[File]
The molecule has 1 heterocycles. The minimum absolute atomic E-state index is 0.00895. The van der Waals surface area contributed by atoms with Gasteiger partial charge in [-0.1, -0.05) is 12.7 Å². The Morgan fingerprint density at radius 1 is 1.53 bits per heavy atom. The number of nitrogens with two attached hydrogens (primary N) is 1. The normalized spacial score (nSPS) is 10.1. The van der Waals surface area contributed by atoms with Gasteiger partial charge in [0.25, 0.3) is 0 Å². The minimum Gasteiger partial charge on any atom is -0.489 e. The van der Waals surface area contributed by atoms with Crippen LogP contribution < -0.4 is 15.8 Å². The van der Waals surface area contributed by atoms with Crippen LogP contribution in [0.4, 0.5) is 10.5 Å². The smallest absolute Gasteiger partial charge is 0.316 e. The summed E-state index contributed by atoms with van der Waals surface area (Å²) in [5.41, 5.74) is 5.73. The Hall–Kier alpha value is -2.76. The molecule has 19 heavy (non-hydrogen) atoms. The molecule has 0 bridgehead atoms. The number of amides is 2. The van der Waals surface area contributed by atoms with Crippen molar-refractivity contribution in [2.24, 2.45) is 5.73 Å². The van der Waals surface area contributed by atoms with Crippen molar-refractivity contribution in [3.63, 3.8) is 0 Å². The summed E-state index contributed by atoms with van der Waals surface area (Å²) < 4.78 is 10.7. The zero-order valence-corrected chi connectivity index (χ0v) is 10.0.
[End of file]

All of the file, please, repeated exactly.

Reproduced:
The molecule has 1 heterocycles. The minimum absolute atomic E-state index is 0.00895. The van der Waals surface area contributed by atoms with Gasteiger partial charge in [-0.1, -0.05) is 12.7 Å². The Morgan fingerprint density at radius 1 is 1.53 bits per heavy atom. The number of nitrogens with two attached hydrogens (primary N) is 1. The normalized spacial score (nSPS) is 10.1. The van der Waals surface area contributed by atoms with Gasteiger partial charge in [0.25, 0.3) is 0 Å². The minimum Gasteiger partial charge on any atom is -0.489 e. The van der Waals surface area contributed by atoms with Crippen LogP contribution < -0.4 is 15.8 Å². The van der Waals surface area contributed by atoms with Crippen LogP contribution in [0.4, 0.5) is 10.5 Å². The smallest absolute Gasteiger partial charge is 0.316 e. The summed E-state index contributed by atoms with van der Waals surface area (Å²) in [5.41, 5.74) is 5.73. The Hall–Kier alpha value is -2.76. The molecule has 19 heavy (non-hydrogen) atoms. The molecule has 0 bridgehead atoms. The number of amides is 2. The van der Waals surface area contributed by atoms with Crippen molar-refractivity contribution in [2.24, 2.45) is 5.73 Å². The van der Waals surface area contributed by atoms with Crippen molar-refractivity contribution in [3.63, 3.8) is 0 Å². The summed E-state index contributed by atoms with van der Waals surface area (Å²) < 4.78 is 10.7. The zero-order valence-corrected chi connectivity index (χ0v) is 10.0.